Deposed Egyptian President Mohammed Morsi has begun a new trial, on charges of espionage and conspiring to commit acts of terror.
He and 35 others are accused of working with Lebanese and Palestinian groups to carry out attacks in Egypt.
The charges are one of four prosecutions that the Islamist former leader now faces.
Mr Morsi was ousted by the military last July following mass street protests against his rule.
Mr Morsi was brought to Cairo’s police academy on Sunday morning by helicopter from the Burj al-Arab prison where he is being held.
The trial was suspended after his lawyers walked out of the courtroom in protest at Mr Morsi and other defendants being confined in a soundproofed glass cage.
The defendants have said they cannot follow proceedings because of the cage, but the judge insisted that headphones installed inside the dock will allow them to listen.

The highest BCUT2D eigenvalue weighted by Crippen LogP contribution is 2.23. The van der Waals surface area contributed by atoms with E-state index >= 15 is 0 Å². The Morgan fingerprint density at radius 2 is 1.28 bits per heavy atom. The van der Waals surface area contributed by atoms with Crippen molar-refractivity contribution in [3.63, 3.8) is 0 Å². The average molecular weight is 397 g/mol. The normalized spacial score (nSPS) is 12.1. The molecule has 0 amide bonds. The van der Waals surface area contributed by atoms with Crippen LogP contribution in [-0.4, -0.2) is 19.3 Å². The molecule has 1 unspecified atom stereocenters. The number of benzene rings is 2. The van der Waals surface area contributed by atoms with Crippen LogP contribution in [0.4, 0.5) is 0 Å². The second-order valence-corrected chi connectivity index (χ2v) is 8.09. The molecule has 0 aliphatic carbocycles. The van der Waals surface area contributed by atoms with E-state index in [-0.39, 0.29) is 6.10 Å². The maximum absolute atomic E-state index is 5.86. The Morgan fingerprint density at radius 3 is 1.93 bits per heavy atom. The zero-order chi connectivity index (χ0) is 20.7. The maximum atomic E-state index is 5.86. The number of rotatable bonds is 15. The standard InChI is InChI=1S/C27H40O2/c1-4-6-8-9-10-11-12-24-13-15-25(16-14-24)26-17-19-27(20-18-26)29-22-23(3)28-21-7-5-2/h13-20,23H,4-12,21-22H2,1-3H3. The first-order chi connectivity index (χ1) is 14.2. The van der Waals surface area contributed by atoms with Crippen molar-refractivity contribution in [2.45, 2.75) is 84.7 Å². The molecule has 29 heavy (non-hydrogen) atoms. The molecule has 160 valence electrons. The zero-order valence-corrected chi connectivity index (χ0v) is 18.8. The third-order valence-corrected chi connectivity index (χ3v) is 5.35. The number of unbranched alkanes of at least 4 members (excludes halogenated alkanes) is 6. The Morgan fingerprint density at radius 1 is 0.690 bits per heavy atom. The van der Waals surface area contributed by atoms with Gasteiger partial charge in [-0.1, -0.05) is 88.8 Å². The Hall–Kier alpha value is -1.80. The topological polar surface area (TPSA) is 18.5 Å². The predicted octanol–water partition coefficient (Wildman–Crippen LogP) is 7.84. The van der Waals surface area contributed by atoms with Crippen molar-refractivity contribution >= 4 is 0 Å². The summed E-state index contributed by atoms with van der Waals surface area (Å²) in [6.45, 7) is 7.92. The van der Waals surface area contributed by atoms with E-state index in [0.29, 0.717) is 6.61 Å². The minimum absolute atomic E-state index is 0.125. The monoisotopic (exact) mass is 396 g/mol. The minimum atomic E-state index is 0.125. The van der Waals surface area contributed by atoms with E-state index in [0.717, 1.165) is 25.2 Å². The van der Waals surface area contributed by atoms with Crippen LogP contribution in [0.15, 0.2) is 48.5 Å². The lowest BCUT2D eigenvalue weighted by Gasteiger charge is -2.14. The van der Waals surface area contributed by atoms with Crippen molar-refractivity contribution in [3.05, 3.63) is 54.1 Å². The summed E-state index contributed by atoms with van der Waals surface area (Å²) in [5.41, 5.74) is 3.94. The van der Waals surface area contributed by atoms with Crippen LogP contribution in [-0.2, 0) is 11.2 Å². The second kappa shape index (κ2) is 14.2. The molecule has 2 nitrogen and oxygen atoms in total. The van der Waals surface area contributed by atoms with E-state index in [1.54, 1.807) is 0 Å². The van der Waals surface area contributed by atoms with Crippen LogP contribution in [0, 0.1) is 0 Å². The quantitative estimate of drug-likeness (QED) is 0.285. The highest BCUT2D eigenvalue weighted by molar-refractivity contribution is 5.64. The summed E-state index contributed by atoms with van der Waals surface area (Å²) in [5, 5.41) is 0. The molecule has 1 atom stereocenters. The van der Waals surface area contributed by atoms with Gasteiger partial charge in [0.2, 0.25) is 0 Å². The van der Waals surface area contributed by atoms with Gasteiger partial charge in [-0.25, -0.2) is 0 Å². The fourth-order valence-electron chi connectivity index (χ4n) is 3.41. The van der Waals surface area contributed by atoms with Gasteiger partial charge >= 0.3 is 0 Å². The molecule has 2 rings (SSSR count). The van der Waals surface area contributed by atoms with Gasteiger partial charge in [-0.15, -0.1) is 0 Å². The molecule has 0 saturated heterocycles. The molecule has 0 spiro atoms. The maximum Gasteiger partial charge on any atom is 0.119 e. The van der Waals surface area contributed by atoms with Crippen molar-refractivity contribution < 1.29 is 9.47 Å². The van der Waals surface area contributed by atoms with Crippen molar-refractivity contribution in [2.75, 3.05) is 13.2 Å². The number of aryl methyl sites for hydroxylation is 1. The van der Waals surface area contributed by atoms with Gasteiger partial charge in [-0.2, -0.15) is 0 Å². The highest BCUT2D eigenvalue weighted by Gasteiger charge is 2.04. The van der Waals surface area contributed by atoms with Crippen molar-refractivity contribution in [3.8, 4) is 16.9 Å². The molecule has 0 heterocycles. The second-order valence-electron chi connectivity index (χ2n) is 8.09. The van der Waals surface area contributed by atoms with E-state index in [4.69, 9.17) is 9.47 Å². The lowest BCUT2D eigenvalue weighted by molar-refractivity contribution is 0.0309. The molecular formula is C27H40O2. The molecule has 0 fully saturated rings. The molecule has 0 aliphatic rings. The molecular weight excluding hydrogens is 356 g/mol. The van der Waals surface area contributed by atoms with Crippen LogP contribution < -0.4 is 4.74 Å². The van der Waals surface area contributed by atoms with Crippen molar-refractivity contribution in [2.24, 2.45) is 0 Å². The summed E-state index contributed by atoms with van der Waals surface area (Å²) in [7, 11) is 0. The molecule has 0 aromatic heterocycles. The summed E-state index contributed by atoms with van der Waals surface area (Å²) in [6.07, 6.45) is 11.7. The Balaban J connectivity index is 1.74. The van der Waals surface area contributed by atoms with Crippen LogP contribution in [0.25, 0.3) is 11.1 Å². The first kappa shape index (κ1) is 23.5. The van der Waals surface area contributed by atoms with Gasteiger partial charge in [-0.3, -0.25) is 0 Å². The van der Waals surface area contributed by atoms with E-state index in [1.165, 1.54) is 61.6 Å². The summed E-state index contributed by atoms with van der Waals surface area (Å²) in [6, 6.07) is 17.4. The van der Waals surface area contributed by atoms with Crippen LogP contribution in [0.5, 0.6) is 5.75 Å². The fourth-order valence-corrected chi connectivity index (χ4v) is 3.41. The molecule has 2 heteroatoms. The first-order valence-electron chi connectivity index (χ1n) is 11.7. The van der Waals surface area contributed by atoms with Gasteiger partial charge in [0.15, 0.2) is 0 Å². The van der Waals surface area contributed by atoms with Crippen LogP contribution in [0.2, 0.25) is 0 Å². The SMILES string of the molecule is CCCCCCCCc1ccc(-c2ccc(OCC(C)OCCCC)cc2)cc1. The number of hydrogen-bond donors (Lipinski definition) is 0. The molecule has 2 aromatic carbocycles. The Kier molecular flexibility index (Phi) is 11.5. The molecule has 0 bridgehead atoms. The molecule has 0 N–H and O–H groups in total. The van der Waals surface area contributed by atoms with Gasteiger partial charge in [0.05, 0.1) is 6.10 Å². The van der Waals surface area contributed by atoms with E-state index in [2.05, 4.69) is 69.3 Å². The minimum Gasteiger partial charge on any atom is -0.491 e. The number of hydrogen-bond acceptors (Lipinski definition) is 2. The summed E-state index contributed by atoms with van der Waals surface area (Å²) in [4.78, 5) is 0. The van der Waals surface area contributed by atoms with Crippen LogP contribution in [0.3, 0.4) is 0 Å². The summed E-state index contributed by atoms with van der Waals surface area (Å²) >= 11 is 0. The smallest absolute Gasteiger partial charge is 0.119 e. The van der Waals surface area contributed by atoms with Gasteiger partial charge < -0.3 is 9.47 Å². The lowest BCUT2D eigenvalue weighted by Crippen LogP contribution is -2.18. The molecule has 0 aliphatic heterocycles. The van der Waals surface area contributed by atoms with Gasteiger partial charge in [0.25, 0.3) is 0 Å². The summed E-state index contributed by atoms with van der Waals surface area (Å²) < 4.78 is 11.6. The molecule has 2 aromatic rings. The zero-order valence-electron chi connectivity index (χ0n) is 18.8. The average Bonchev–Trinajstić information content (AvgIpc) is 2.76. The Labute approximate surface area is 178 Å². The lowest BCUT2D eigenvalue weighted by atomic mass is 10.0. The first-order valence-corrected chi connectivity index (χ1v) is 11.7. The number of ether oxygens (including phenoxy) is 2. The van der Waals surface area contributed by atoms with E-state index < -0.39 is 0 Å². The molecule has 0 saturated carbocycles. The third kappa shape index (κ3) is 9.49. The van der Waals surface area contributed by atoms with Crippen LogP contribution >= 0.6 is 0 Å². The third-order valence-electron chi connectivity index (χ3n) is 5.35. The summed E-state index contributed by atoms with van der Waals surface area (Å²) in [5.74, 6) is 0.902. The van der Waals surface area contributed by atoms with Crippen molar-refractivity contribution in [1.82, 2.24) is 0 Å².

Since Mr Morsi was ousted there has been a severe crackdown on his Muslim Brotherhood group, as well as on other activists seen as hostile to the military-backed government.
The Brotherhood has been declared a terrorist organisation and authorities have punished any public show of support for it.
Other senior Brotherhood figures are also facing a raft of charges, including supreme guide Mohammed Badie and his deputy and former presidential candidate Khairat al-Shater.
At least 1,000 people have died in clashes between security forces and pro-Morsi protesters since he was deposed, with thousands more arrested.
In this latest trial, Mr Morsi is accused of collaborating with the Palestinian movement Hamas, Lebanon’s Hezbollah and Iran’s Revolutionary Guards. If convicted he could receive the death penalty.